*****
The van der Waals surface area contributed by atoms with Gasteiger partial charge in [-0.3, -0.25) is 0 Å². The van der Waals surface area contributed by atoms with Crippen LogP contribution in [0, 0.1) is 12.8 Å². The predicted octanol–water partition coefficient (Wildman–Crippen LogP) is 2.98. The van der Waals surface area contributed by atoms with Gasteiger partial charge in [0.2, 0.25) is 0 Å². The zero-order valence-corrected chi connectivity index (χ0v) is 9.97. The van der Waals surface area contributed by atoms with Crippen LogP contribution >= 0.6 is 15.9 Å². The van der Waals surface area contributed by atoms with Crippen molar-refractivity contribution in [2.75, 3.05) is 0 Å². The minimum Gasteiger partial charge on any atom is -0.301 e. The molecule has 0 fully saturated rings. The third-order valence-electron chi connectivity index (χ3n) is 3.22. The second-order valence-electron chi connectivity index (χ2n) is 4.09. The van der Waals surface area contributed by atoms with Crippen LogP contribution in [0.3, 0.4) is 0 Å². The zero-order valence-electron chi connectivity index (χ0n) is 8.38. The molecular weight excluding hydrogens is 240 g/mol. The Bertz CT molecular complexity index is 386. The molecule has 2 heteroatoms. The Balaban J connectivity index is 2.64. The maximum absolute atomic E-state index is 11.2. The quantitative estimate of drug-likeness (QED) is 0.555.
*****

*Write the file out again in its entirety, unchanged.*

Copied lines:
The van der Waals surface area contributed by atoms with Gasteiger partial charge in [-0.3, -0.25) is 0 Å². The van der Waals surface area contributed by atoms with Crippen LogP contribution in [0, 0.1) is 12.8 Å². The predicted octanol–water partition coefficient (Wildman–Crippen LogP) is 2.98. The van der Waals surface area contributed by atoms with Gasteiger partial charge in [0.2, 0.25) is 0 Å². The zero-order valence-corrected chi connectivity index (χ0v) is 9.97. The van der Waals surface area contributed by atoms with Crippen LogP contribution >= 0.6 is 15.9 Å². The van der Waals surface area contributed by atoms with Crippen molar-refractivity contribution in [2.75, 3.05) is 0 Å². The minimum Gasteiger partial charge on any atom is -0.301 e. The molecule has 0 fully saturated rings. The third-order valence-electron chi connectivity index (χ3n) is 3.22. The second-order valence-electron chi connectivity index (χ2n) is 4.09. The van der Waals surface area contributed by atoms with Crippen LogP contribution in [0.3, 0.4) is 0 Å². The zero-order valence-electron chi connectivity index (χ0n) is 8.38. The molecular weight excluding hydrogens is 240 g/mol. The Bertz CT molecular complexity index is 386. The molecule has 2 heteroatoms. The Balaban J connectivity index is 2.64. The maximum absolute atomic E-state index is 11.2. The quantitative estimate of drug-likeness (QED) is 0.555.